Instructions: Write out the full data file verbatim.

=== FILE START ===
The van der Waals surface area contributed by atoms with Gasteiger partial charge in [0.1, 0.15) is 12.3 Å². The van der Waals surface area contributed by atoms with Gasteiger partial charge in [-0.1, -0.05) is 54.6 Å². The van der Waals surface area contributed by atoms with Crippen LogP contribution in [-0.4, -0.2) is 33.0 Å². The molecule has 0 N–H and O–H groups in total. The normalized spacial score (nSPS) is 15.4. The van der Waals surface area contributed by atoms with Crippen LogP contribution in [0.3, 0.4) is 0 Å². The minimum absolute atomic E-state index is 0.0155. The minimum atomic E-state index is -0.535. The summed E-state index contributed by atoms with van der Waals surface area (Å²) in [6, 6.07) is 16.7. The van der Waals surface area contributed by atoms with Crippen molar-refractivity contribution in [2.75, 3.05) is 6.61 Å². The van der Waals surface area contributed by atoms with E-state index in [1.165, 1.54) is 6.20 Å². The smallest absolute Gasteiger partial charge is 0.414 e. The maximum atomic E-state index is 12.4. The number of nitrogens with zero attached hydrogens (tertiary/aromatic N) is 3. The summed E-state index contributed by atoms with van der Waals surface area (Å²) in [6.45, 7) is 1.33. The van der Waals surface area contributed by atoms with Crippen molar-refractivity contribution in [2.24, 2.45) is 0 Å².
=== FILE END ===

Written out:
The van der Waals surface area contributed by atoms with Gasteiger partial charge in [0.1, 0.15) is 12.3 Å². The van der Waals surface area contributed by atoms with Gasteiger partial charge in [-0.1, -0.05) is 54.6 Å². The van der Waals surface area contributed by atoms with Crippen LogP contribution in [-0.4, -0.2) is 33.0 Å². The molecule has 0 N–H and O–H groups in total. The normalized spacial score (nSPS) is 15.4. The van der Waals surface area contributed by atoms with Crippen LogP contribution in [0.3, 0.4) is 0 Å². The minimum absolute atomic E-state index is 0.0155. The minimum atomic E-state index is -0.535. The summed E-state index contributed by atoms with van der Waals surface area (Å²) in [6, 6.07) is 16.7. The van der Waals surface area contributed by atoms with Crippen molar-refractivity contribution in [2.75, 3.05) is 6.61 Å². The van der Waals surface area contributed by atoms with E-state index in [1.165, 1.54) is 6.20 Å². The smallest absolute Gasteiger partial charge is 0.414 e. The maximum atomic E-state index is 12.4. The number of nitrogens with zero attached hydrogens (tertiary/aromatic N) is 3. The summed E-state index contributed by atoms with van der Waals surface area (Å²) in [6.45, 7) is 1.33. The van der Waals surface area contributed by atoms with Crippen molar-refractivity contribution in [2.24, 2.45) is 0 Å².